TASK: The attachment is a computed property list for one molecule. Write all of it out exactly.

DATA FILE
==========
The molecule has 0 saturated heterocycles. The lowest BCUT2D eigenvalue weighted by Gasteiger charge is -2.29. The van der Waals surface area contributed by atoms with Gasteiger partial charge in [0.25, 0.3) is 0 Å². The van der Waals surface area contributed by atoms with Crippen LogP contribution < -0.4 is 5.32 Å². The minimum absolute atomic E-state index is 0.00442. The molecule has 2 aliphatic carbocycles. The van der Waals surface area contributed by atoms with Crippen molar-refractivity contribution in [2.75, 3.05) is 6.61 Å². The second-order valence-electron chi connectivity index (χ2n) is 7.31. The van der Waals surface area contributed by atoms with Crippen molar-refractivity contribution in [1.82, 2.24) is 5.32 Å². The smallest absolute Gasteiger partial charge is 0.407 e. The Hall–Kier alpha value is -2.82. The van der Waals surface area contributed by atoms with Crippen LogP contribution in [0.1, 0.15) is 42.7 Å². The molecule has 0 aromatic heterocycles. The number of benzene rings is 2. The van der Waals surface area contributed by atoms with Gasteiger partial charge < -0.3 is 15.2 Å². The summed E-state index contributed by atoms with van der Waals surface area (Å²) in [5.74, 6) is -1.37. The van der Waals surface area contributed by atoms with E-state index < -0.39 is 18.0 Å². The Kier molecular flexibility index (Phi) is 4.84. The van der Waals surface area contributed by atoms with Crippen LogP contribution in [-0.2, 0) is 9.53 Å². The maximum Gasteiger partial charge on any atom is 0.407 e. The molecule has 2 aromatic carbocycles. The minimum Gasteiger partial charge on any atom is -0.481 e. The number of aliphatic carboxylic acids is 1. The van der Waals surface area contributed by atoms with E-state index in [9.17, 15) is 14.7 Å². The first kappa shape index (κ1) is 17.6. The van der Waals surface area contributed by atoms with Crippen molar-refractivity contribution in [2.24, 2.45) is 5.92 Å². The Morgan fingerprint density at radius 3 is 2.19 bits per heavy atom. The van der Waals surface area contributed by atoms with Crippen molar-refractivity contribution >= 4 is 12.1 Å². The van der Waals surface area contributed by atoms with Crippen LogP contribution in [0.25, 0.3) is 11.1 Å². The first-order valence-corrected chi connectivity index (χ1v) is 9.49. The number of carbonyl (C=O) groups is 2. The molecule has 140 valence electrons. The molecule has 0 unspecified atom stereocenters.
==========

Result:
The molecule has 0 saturated heterocycles. The lowest BCUT2D eigenvalue weighted by Gasteiger charge is -2.29. The van der Waals surface area contributed by atoms with Gasteiger partial charge in [0.25, 0.3) is 0 Å². The van der Waals surface area contributed by atoms with Crippen LogP contribution < -0.4 is 5.32 Å². The minimum absolute atomic E-state index is 0.00442. The molecule has 2 aliphatic carbocycles. The van der Waals surface area contributed by atoms with Crippen molar-refractivity contribution in [2.75, 3.05) is 6.61 Å². The second-order valence-electron chi connectivity index (χ2n) is 7.31. The van der Waals surface area contributed by atoms with Crippen molar-refractivity contribution in [1.82, 2.24) is 5.32 Å². The smallest absolute Gasteiger partial charge is 0.407 e. The Hall–Kier alpha value is -2.82. The van der Waals surface area contributed by atoms with Crippen LogP contribution in [0.1, 0.15) is 42.7 Å². The molecule has 0 aromatic heterocycles. The number of benzene rings is 2. The van der Waals surface area contributed by atoms with Gasteiger partial charge < -0.3 is 15.2 Å². The summed E-state index contributed by atoms with van der Waals surface area (Å²) in [5.74, 6) is -1.37. The van der Waals surface area contributed by atoms with E-state index < -0.39 is 18.0 Å². The Kier molecular flexibility index (Phi) is 4.84. The van der Waals surface area contributed by atoms with Crippen LogP contribution in [-0.2, 0) is 9.53 Å². The maximum Gasteiger partial charge on any atom is 0.407 e. The molecule has 2 aromatic carbocycles. The minimum Gasteiger partial charge on any atom is -0.481 e. The number of aliphatic carboxylic acids is 1. The van der Waals surface area contributed by atoms with E-state index in [9.17, 15) is 14.7 Å². The first kappa shape index (κ1) is 17.6. The van der Waals surface area contributed by atoms with Crippen molar-refractivity contribution in [2.24, 2.45) is 5.92 Å². The Morgan fingerprint density at radius 3 is 2.19 bits per heavy atom. The van der Waals surface area contributed by atoms with Crippen molar-refractivity contribution >= 4 is 12.1 Å². The van der Waals surface area contributed by atoms with Crippen LogP contribution in [0.25, 0.3) is 11.1 Å². The first-order valence-corrected chi connectivity index (χ1v) is 9.49. The number of carbonyl (C=O) groups is 2. The molecule has 140 valence electrons. The molecule has 0 unspecified atom stereocenters.